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Resignation

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Title: Resignation  
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Subject: Paid time off, Two weeks, Tikhonov's First Government, Jeff Schmidt (writer), Abdication
Collection: Termination of Employment
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Resignation

A resignation is the formal act of giving up or quitting one's office or position. A resignation can occur when a person holding a position gained by election or appointment steps down, but leaving a position upon the expiration of a term is not considered resignation. When an employee chooses to leave a position, it is considered a resignation, as opposed to involuntary termination, which occurs when the employee involuntarily loses a job. Whether an employee resigned or was terminated is sometimes a topic of dispute, because in many situations, a terminated employee is eligible for severance pay and/or unemployment benefits, whereas one who voluntarily resigns may not be eligible. Abdication is the equivalent of resignation of a reigning monarch or pope, or other holder of a non-political, hereditary or similar position.

President Nixon's last farewell gesture after his resignation in 1974.

A resignation is a personal decision to exit a position, though outside pressure exists in many cases. For example, Richard Nixon resigned from the office of President of the United States in August 1974 following the Watergate scandal, when he was almost certain to have been impeached by the United States Congress.

Resignation can be used as a political manoeuvre, as in the Philippines in July 2005, when ten cabinet officials resigned en masse to pressure President Gloria Macapagal Arroyo to follow suit over allegations of electoral fraud. Arroyo's predecessor, Joseph Estrada, was successfully forced out of office during the EDSA Revolution of 2001 as he faced the first impeachment trial held in the country's history.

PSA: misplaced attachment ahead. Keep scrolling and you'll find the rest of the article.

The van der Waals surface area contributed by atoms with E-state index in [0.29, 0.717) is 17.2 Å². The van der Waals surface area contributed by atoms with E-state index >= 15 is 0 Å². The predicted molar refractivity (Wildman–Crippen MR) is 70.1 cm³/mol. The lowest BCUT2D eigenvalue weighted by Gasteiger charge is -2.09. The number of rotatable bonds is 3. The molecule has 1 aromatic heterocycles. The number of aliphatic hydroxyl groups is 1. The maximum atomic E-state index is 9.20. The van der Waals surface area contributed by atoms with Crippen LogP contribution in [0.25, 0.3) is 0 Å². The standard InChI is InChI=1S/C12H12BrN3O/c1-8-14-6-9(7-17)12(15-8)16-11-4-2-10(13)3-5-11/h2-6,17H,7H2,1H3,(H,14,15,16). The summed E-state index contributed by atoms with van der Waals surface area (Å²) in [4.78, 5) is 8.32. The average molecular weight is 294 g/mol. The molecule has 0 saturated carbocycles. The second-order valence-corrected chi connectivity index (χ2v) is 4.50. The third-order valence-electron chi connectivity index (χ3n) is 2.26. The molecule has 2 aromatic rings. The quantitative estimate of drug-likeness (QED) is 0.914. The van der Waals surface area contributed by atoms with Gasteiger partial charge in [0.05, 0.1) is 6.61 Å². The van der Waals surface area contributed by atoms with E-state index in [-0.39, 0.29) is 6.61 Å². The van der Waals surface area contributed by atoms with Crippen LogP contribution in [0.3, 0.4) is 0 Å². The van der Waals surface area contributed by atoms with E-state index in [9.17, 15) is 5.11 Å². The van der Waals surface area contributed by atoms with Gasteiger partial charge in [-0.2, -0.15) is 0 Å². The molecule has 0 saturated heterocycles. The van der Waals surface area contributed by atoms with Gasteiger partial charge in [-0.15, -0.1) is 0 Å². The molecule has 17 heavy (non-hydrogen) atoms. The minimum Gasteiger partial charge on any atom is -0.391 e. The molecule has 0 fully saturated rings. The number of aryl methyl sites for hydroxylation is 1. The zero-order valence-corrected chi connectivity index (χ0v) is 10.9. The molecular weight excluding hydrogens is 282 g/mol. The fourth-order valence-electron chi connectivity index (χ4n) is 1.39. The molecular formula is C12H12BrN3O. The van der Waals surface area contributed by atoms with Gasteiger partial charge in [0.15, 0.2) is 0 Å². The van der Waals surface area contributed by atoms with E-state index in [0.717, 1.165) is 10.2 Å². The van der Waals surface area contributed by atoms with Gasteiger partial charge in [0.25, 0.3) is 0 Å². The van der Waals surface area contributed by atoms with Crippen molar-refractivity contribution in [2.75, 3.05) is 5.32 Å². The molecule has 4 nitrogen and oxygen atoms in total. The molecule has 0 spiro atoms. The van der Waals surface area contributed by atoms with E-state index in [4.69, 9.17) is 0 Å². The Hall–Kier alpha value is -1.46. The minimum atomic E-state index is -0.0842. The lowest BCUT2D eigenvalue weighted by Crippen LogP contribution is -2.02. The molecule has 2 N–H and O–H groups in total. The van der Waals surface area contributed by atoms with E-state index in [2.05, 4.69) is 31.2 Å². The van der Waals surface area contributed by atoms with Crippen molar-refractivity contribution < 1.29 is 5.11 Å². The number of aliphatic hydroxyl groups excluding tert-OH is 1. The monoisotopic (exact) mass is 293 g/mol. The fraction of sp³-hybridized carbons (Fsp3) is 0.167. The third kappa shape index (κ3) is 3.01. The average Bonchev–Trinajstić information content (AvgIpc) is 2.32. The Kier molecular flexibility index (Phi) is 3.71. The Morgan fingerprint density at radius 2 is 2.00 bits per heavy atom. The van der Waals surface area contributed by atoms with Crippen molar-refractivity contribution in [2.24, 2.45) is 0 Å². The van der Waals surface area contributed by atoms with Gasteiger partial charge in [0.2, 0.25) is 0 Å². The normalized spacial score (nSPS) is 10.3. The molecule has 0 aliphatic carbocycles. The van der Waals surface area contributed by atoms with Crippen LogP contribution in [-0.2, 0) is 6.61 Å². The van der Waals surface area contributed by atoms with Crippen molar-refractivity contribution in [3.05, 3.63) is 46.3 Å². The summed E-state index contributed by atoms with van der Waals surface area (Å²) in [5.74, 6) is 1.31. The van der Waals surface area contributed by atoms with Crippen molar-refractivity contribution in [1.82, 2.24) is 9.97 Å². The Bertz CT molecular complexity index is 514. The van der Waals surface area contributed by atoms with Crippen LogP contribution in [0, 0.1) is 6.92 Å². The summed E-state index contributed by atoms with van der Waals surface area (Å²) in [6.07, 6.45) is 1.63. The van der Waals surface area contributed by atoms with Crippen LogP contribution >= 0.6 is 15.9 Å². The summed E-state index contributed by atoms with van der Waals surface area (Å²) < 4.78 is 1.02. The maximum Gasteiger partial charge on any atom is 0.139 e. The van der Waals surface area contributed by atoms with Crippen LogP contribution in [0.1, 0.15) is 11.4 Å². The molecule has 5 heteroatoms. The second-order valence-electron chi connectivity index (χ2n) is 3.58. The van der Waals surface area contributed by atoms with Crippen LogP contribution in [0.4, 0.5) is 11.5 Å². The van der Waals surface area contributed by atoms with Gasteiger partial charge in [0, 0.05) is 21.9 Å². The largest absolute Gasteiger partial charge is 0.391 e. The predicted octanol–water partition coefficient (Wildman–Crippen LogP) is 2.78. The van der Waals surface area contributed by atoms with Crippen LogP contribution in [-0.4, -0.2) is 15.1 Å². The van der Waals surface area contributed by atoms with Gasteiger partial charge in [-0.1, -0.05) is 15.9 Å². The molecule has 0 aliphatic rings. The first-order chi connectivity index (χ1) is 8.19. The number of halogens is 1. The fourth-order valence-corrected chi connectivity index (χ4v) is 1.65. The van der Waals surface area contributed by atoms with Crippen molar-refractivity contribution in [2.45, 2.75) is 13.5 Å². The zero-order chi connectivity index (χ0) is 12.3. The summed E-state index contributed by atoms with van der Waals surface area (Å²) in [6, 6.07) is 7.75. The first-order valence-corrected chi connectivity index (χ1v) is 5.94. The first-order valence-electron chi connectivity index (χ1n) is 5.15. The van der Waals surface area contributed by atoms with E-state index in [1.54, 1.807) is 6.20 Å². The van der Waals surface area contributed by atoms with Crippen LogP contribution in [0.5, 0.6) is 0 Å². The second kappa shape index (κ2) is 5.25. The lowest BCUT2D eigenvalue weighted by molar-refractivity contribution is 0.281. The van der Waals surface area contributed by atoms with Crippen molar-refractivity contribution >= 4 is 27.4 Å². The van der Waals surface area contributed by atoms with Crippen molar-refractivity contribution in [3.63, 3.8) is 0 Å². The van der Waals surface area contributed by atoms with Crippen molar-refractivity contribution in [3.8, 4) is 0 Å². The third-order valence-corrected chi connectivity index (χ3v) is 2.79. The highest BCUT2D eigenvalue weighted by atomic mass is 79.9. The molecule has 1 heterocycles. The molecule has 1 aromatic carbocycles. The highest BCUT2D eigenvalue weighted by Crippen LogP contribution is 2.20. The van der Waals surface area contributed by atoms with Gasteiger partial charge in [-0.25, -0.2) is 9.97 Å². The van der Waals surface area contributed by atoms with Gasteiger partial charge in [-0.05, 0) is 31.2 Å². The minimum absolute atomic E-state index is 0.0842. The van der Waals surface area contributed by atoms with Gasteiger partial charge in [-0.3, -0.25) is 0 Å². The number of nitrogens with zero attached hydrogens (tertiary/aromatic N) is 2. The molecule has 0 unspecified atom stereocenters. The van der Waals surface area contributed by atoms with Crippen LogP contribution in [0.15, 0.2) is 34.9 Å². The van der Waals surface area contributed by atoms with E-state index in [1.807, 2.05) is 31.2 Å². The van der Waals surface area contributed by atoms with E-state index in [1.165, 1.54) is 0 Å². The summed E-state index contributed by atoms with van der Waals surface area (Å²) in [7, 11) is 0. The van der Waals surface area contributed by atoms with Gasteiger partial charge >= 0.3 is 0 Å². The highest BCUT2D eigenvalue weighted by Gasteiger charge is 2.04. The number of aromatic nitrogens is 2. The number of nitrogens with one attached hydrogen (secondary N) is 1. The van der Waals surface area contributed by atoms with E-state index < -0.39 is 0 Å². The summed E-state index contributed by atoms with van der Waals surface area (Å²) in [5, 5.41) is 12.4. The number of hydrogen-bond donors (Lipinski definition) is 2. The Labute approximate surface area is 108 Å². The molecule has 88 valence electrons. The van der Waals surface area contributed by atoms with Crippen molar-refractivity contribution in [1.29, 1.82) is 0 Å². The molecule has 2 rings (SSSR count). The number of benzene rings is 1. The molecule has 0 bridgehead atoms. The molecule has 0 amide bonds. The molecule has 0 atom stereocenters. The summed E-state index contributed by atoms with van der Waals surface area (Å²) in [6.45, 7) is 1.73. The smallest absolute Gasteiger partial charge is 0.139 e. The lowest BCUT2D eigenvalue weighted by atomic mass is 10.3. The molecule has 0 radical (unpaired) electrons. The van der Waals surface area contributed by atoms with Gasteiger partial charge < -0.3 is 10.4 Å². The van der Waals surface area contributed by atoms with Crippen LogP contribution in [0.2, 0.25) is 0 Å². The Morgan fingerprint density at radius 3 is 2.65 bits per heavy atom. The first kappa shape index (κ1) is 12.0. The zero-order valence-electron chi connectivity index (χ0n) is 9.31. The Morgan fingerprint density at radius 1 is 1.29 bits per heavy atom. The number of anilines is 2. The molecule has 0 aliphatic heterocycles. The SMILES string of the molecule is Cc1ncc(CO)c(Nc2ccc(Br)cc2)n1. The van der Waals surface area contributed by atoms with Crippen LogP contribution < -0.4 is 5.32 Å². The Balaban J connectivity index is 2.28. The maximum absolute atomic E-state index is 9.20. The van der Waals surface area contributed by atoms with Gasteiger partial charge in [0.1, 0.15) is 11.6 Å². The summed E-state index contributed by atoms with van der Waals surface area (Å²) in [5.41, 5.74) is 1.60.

In 1995, the British Prime Minister, John Major, resigned as Leader of the Conservative Party in order to contest a leadership election with the aim of silencing his critics within the party and reasserting his authority. Having resigned, he stood again and was re-elected. He continued to serve as prime minister until he was defeated in 1997 elections.

Although government officials may tender their resignations, they are not always accepted. This could be a gesture of confidence in the official, as with Secretary of Defense Donald Rumsfeld's twice-offered resignation during the Abu Ghraib prison abuse scandal.

However, refusing a resignation can be a method of severe censure if it is followed by dismissal; Alberto Fujimori attempted to resign as President of Peru, but his resignation was refused in order that Congress could impeach him.

For many public figures, primarily departing politicians, resignation is an opportunity to deliver a valedictory resignation speech in

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